Penn Medicine and Children’s Hospital of Philadelphia to Host Symposium Cell and Gene Therapies
“Cellicon Valley ’21” to Be Held Virtually with Experts from Around the World.
PHILADELPHIA— Penn Medicine and Children’s Hospital of Philadelphia (CHOP) will host a virtual event on May 6 and 7 that will bring together cell and gene therapy leaders from the two institutions and around the world to discuss the latest achievements in the field, novel strategies, and future developments and applications for chimeric antigen receptor (CAR) T cell therapy and more.
As home to the first U.S Food and Drug Administration-approved cell and gene therapies, Penn Medicine and CHOP are international leaders who have helped propel Philadelphia into “Cellicon Valley”— the name coined by Penn researchers to describe the region’s emergence as a hub for cell and gene therapy.
The first day of the “Cellicon Valley ’21” symposium will be comprised of eight concurrent sessions in the morning, with talks from experts in academia and industry covering CRISPR, the future of cellular therapies for pediatric patients, vaccines to boost CAR T cells, and costs of care, among other topics. Live, virtual Q&As will be held in the afternoon for each of the sessions. The second day will feature plenary talks on “tomorrow’s CARs,” treating patients with cellular therapies during the pandemic, and the expansion of CARs around the world, including Brazil, Costa Rica, and India.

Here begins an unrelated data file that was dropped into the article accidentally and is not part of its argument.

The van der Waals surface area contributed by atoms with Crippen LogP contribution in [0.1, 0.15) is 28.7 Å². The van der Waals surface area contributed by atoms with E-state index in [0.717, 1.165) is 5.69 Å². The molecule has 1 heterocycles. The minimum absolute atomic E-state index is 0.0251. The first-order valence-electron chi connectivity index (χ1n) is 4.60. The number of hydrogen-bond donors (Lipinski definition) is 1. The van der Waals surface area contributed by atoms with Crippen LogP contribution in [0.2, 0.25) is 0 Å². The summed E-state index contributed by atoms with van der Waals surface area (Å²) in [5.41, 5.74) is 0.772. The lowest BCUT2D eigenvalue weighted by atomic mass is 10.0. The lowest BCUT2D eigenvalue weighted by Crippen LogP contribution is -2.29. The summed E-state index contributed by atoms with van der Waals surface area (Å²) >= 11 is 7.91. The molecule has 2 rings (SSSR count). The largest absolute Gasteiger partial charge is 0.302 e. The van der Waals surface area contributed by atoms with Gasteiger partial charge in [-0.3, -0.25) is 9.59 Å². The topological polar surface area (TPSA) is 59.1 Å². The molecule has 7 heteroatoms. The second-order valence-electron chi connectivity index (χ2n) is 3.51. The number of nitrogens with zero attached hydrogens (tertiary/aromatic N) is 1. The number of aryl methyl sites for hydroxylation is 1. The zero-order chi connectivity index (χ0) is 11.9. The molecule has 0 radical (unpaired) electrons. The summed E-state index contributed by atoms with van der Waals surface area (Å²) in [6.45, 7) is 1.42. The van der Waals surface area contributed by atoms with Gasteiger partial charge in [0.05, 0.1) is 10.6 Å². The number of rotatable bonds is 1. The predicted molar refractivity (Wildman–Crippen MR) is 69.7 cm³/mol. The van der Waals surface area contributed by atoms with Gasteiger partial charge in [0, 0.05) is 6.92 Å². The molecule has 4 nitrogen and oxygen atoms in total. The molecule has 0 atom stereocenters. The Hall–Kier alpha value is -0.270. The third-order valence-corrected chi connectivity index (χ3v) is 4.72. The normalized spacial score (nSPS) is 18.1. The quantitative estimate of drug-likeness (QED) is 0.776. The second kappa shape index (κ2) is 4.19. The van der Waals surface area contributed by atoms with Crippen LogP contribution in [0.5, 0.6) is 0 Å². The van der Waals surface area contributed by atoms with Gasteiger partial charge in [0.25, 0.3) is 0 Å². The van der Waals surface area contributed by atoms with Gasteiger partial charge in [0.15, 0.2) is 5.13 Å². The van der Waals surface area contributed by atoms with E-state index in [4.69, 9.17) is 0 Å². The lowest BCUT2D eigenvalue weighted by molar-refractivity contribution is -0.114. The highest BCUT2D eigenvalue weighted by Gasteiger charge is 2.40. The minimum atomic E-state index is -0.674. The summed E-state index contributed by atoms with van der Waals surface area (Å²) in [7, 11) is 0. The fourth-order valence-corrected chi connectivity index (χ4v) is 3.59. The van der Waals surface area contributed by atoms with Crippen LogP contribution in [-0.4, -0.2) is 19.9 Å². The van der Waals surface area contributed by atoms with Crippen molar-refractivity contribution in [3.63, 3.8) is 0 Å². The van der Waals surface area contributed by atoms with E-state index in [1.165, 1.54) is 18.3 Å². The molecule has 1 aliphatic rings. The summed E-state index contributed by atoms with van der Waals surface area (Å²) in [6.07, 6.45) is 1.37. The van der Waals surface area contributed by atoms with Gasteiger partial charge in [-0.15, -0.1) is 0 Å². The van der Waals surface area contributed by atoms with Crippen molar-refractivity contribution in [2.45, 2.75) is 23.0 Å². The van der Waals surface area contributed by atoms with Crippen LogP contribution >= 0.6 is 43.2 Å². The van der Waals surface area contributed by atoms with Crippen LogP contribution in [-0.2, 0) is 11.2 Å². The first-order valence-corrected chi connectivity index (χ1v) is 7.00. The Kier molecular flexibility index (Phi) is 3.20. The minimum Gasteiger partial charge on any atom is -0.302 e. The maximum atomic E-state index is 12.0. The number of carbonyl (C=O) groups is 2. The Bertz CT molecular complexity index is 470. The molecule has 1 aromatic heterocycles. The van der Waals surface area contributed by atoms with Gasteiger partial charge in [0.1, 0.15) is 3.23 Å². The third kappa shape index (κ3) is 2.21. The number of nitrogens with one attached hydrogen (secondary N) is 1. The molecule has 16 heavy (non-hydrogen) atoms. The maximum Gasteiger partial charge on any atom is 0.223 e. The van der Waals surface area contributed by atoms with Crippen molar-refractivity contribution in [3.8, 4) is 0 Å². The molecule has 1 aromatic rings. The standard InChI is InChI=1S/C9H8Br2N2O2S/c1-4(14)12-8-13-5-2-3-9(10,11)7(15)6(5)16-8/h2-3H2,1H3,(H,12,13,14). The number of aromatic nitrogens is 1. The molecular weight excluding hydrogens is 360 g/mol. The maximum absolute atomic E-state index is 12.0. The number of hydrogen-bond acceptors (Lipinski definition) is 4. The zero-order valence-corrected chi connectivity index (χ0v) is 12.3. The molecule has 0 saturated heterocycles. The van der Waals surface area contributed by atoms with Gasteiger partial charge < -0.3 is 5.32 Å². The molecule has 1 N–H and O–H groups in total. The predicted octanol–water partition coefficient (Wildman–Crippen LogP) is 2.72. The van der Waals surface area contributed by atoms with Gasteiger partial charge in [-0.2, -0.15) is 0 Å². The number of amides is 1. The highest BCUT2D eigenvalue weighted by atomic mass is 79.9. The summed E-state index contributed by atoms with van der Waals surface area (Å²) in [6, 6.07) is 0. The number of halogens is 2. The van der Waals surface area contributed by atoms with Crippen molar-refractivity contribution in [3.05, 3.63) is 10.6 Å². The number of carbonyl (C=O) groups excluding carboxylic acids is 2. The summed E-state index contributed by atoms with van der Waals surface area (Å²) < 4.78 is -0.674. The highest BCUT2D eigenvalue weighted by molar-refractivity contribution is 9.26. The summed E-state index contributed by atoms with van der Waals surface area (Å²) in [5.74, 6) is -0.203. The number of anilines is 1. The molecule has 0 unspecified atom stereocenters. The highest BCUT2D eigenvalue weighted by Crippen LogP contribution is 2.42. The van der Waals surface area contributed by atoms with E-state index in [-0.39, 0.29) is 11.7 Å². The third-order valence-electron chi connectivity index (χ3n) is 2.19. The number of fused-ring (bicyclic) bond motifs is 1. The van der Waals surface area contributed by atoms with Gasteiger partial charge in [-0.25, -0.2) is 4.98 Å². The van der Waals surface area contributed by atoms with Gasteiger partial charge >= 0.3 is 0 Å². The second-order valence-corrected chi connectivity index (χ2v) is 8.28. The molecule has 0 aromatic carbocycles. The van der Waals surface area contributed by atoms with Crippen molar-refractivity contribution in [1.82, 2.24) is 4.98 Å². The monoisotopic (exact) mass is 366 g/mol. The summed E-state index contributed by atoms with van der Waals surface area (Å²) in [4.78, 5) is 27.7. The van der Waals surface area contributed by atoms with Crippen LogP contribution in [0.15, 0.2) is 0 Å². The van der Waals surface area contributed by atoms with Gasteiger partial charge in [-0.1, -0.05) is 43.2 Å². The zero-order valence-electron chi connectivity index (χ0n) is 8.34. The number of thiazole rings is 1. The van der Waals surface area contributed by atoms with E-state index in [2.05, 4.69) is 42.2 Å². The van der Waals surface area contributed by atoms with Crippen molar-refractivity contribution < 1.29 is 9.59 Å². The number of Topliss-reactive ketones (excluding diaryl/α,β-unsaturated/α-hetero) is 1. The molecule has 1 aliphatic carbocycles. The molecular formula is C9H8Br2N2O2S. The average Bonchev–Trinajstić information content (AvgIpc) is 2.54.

The symposium open to all nurses, healthcare professionals at no cost.
The symposium will close with a talk on the future of cell and gene therapy by symposium co-chair Carl June, MD, the Richard W. Vague Professor in Immunotherapy in the department of Pathology and Laboratory Medicine in Penn’s Perelman School of Medicine and director of the Center for Cellular Immunotherapies.
Other co-chairs and speakers include Stephan Grupp, MD, PhD, chief of the Cell Therapy and Transplant Section in the division of Oncology and director of the Cancer Immunotherapy Program at CHOP, David Porter, MD, the Jodi Fisher Horowitz Professor in Leukemia Care Excellence and director of Cell Therapy and Transplantation in Penn's Abramson Cancer Center, and Bruce Levine, PhD, Barbara and Edward Netter Professor in Cancer Gene Therapy in Penn’s Perelman School of Medicine.
University of Pennsylvania President Amy Gutmann, J. Larry Jameson, MD, PhD, Executive Vice President of the University of Pennsylvania for the Health System and Dean of the Perelman School of Medicine, and Kevin B Mahoney, CEO of the University of Pennsylvania Health System, will also give remarks.